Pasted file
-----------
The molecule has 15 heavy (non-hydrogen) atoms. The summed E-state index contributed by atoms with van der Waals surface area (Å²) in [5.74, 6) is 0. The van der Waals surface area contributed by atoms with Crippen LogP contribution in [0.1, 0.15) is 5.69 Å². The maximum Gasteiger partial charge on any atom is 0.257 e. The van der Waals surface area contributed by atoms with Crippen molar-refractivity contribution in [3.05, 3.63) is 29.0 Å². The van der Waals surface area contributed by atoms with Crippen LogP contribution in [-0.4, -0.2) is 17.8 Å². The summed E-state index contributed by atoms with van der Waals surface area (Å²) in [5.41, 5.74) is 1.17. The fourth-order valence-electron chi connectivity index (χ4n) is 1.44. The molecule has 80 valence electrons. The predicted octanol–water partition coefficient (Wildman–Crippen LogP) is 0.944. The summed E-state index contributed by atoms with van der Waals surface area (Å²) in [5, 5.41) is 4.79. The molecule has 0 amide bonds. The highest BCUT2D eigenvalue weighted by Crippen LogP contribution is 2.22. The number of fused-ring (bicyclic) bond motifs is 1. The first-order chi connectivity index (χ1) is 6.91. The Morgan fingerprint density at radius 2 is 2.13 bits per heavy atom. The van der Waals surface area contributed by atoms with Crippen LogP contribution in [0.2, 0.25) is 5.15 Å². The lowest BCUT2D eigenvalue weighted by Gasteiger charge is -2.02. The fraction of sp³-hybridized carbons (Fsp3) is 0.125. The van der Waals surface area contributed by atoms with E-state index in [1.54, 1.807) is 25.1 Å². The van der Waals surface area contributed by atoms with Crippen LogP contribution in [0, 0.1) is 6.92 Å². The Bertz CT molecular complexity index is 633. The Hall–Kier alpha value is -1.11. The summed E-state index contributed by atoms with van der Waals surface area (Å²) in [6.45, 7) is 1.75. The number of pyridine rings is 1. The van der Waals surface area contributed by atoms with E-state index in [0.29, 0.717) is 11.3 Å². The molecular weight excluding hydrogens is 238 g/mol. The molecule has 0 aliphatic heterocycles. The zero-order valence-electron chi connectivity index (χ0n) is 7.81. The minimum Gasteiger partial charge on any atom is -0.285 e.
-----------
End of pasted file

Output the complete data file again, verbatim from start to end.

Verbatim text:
The molecule has 15 heavy (non-hydrogen) atoms. The summed E-state index contributed by atoms with van der Waals surface area (Å²) in [5.74, 6) is 0. The van der Waals surface area contributed by atoms with Crippen LogP contribution in [0.1, 0.15) is 5.69 Å². The maximum Gasteiger partial charge on any atom is 0.257 e. The van der Waals surface area contributed by atoms with Crippen molar-refractivity contribution in [3.05, 3.63) is 29.0 Å². The van der Waals surface area contributed by atoms with Crippen LogP contribution in [-0.4, -0.2) is 17.8 Å². The summed E-state index contributed by atoms with van der Waals surface area (Å²) in [5.41, 5.74) is 1.17. The fourth-order valence-electron chi connectivity index (χ4n) is 1.44. The molecule has 80 valence electrons. The predicted octanol–water partition coefficient (Wildman–Crippen LogP) is 0.944. The summed E-state index contributed by atoms with van der Waals surface area (Å²) in [5, 5.41) is 4.79. The molecule has 0 amide bonds. The highest BCUT2D eigenvalue weighted by Crippen LogP contribution is 2.22. The number of fused-ring (bicyclic) bond motifs is 1. The first-order chi connectivity index (χ1) is 6.91. The Morgan fingerprint density at radius 2 is 2.13 bits per heavy atom. The van der Waals surface area contributed by atoms with Crippen LogP contribution in [0.2, 0.25) is 5.15 Å². The lowest BCUT2D eigenvalue weighted by Gasteiger charge is -2.02. The fraction of sp³-hybridized carbons (Fsp3) is 0.125. The van der Waals surface area contributed by atoms with E-state index in [1.54, 1.807) is 25.1 Å². The van der Waals surface area contributed by atoms with Crippen LogP contribution in [0, 0.1) is 6.92 Å². The Bertz CT molecular complexity index is 633. The Hall–Kier alpha value is -1.11. The summed E-state index contributed by atoms with van der Waals surface area (Å²) in [6.45, 7) is 1.75. The number of pyridine rings is 1. The van der Waals surface area contributed by atoms with E-state index in [0.29, 0.717) is 11.3 Å². The molecular weight excluding hydrogens is 238 g/mol. The molecule has 0 aliphatic heterocycles. The zero-order valence-electron chi connectivity index (χ0n) is 7.81. The minimum Gasteiger partial charge on any atom is -0.285 e.